A contemporary magazine article described her flight:
MISS STINSON FLIES OVER TEHACHAPI MOUNTAINS
Under the auspices of the Pacific Aero Club, Katherine Stinson, on December 11, flew from North Island, San Diego, to the Presidio at San Francisco via inland route, crossing the Tehachapi mountains at 8,000 feet [2,438 meters]. The official distance covered is 460.18 miles [740.59 kilometers]. Time, nine hours, ten minutes; non-stop flight. Left North Island at 7.31 a.m., flew over Tehachapi mountains at 8,000 feet, arrived at San Francisco at 4:41 p.m.
The flight was observed and timed at San Diego by Captain Henry Abbey and Captain Dean Smith, United States Army aviators, and was accompanied as far as Ocean Side by Theodore McCauley, Army Instructor, who piloted a Curtiss reconnaissance machine; the finish was observed and timed by Rear Admiral Chas. F. Pond, U.S.N., President of the Pacific Aero Club; Lowell E. Hardy, Secretary; J.C. Irvine, official observer, Aero Club of America; Robert G. Fowler, Chas F. Craig, and F.C. Porter of the Contest Committee Pacific Aero Club. She was given a very a very hearty reception by thousands of soldiers at the Presidio upon her arrival.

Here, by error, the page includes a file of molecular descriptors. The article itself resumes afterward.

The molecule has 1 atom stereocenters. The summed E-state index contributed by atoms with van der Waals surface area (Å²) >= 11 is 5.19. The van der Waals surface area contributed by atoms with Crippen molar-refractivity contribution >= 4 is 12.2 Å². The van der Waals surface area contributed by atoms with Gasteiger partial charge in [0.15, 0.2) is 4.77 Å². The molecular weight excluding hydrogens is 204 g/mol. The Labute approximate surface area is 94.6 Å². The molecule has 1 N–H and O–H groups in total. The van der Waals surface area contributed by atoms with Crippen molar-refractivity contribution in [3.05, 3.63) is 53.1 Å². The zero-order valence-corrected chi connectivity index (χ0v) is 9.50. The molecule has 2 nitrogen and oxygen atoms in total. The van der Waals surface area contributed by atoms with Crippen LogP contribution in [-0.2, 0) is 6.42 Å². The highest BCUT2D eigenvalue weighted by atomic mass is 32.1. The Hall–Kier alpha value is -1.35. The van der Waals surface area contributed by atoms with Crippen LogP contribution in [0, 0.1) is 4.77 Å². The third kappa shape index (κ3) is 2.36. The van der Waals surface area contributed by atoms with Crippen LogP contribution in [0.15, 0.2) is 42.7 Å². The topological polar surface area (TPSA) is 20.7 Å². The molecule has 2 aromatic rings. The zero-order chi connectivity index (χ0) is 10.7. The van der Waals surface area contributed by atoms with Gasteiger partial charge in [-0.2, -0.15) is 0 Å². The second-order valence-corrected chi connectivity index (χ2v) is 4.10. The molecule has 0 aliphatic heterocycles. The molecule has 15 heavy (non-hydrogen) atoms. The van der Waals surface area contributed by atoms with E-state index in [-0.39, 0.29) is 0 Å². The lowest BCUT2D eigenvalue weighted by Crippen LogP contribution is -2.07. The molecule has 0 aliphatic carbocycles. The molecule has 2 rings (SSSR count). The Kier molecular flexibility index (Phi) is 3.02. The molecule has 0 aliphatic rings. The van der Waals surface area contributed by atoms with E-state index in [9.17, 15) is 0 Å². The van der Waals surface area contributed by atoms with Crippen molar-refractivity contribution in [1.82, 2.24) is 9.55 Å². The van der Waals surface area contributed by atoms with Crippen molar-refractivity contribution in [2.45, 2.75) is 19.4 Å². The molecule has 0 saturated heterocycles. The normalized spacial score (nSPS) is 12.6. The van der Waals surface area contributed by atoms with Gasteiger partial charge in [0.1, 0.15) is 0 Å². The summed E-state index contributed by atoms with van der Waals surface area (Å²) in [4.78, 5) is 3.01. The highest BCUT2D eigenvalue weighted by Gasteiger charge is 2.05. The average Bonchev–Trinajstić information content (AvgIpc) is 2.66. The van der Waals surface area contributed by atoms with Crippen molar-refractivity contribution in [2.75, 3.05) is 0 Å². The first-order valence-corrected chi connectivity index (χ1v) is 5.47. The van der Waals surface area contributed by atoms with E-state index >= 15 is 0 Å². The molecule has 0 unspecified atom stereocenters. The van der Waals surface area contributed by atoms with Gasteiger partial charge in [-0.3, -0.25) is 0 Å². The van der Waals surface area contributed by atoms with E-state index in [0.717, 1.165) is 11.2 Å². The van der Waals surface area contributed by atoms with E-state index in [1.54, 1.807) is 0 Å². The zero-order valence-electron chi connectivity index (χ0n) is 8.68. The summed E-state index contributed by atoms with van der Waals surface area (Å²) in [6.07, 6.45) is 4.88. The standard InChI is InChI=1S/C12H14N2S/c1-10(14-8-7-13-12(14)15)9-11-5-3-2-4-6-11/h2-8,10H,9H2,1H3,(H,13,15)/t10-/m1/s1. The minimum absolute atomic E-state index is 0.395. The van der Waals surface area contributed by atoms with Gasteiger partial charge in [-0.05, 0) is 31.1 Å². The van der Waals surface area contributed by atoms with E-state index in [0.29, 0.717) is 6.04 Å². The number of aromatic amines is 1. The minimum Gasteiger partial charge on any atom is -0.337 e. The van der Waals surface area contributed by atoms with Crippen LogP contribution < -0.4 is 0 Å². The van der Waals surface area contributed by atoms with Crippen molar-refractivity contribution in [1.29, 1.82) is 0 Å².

The aeroplane used was built by Curtiss from two lower wings of Curtiss J.N. 4 with triplane fuselage, Curtiss OX2 90–100 H.P. engine.
Miss Stinson is now the only living aviator to fly over the Tehachapi mountains. Silas Christofferson, deceased, was the only other aviator to perform the feat. The performance does not break the American record for distance held by Miss Ruth Law, but establishes a new record for duration cross country flight and is a most remarkable performance.
Katherine Stinson was born 14 February 1891 at Fort Payne, Alabama. She was the first of four children of Edward Anderson Stinson, an electrical engineer, and Emma Beavers Stinson. Deciding to learn to fly, she sold the family’s piano to pay for flying lessons. In 1912 she became the fourth woman in the United States to become a licensed pilot. Later, her younger sister, Marjorie, also learned to fly. In 1913, Katherine and her mother formed the Stinson Aviation Company at Hot Springs, Arkansas.